Calgary Flames fans have seen a lot of change in their organization over a short span of time.
Just two seasons ago, the Flames shattered their preseason team over/under total of 90.5 points by 20 points, won a playoff series, had a multiple Stanley Cup winning coach, and multiple bona fide stars.
Then last season, Calgary narrowly missed the playoffs by just two points.
The Flames have their work cut out for them this season, but they are relying on a new core to lead them back to the postseason.
|What:||2023/24 NHL Season|
|Where:||US & Canada|
|When:||October 10, 2023 - June 2024|
|How to watch:||Sportsnet, TVA, RSN & NHL Centre Ice|
|Odds:||TOR Maple Leafs +800, COL Avalanche +850, EDM Oilers +900, NJ Devils +1000, CAR Hurricanes +1000, VGS Golden Knights +1100|
The Flames were in the playoff race for just about all season but ultimately missed out with their downfall being a 3-7-4 stretch from early February through early March that they just could not bounce back from.
The Flames ended the season with a 38-27-17 record that saw them register 93 points to finish fifth in the Pacific Division, but only two points behind the Winnipeg Jets in the last Wild Card position.
The season was not without a bit of off-ice drama as well.
As the season progressed, rumors gained steam in the media that head coach Darryl Sutter’s message had gone stale and his style was no longer resonating with the players in the locker room. Although it may not be the direct reason for their failure to make the playoffs, where there is smoke there is fire, and it cannot have helped.
The Flames' failures in overtime also created a "what if" sort of feeling, with no team suffering more overtime losses in the regular season than Calgary's tally of 17. Turning just two of those into wins would have made the ultimate difference to their bid for the playoffs.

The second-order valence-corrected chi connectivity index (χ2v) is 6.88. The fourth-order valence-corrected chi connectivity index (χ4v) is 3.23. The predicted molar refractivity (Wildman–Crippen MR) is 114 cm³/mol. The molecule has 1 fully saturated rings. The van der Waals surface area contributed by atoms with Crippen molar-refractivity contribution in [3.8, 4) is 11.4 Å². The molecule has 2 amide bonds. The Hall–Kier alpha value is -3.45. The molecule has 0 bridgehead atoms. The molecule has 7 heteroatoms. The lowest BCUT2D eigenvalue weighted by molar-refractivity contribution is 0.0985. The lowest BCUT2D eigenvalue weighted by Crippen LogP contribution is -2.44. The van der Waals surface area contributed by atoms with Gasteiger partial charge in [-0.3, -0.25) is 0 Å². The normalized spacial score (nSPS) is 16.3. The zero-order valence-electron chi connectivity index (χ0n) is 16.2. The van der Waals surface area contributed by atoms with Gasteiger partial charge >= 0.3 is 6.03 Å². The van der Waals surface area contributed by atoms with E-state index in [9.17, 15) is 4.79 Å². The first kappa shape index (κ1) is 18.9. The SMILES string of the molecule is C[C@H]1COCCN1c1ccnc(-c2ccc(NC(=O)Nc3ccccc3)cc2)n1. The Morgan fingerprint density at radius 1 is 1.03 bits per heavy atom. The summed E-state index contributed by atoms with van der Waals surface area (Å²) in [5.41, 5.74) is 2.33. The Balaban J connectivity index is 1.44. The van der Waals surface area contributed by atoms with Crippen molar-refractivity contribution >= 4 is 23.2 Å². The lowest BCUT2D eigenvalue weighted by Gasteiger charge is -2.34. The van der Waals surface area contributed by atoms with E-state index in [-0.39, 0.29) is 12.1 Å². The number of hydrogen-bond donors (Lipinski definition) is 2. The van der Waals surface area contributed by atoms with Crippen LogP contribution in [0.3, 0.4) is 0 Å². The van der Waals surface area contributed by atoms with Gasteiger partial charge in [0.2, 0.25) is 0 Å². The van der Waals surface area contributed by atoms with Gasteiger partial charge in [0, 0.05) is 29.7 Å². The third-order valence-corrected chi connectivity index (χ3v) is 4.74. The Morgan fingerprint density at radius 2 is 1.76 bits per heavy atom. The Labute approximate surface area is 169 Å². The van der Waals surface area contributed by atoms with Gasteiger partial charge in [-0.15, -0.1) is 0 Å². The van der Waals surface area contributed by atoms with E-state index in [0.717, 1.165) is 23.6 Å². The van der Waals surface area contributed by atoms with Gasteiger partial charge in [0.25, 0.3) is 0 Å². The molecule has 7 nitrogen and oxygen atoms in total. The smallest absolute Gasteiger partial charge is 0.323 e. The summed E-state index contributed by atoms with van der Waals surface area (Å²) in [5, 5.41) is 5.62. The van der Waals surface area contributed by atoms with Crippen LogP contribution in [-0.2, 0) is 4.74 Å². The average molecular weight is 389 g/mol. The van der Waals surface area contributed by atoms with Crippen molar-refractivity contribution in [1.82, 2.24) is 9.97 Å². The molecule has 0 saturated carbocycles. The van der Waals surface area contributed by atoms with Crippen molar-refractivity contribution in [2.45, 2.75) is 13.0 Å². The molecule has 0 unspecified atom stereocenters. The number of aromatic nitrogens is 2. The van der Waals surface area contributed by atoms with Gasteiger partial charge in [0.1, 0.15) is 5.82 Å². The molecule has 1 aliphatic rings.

Calgary had higher expectations in 2022/23 than results delivered by new arrivals Jonathan Huberdeau and MacKenzie Weegar who both came over from Florida in the Matthew Tkachuk trade.
In 2021/22, Huberdeau had 115 points and Weegar had 44 points, both of which were career years on the then Presidents' Trophy-winning Panthers.
Although their failure to make the playoffs is not remotely the fault of two new players, Calgary will be in better shape this season if Huberdeau and Weegar can bounce back with production more reminiscent of their Panthers days.
Whether that is enough to at least make the next step and return to the playoffs remains open to question.
The Pacific division is a bit of a juggernaut. The Vegas Golden Knights bullied their way to a Stanley Cup Final win and their roster suggests there is no reason they cannot do it again.
The Edmonton Oilers have the best player on the planet and their team’s window to win is now, while the Los Angeles Kings re-tooled faster than expected and they appear back to being an elite team.
The Seattle Kraken are also on the ascent looking to validate and improve on last year’s playoff run so looking around the division, a realistic expectation for the Flames is a run at the wild card - anything more would be icing on the cake.
Calgary did not have a ton of flexibility in terms of salary cap room over the summer. Last year’s leading scorer Tyler Toffoli was traded in the offseason for Yegor Sherangovich.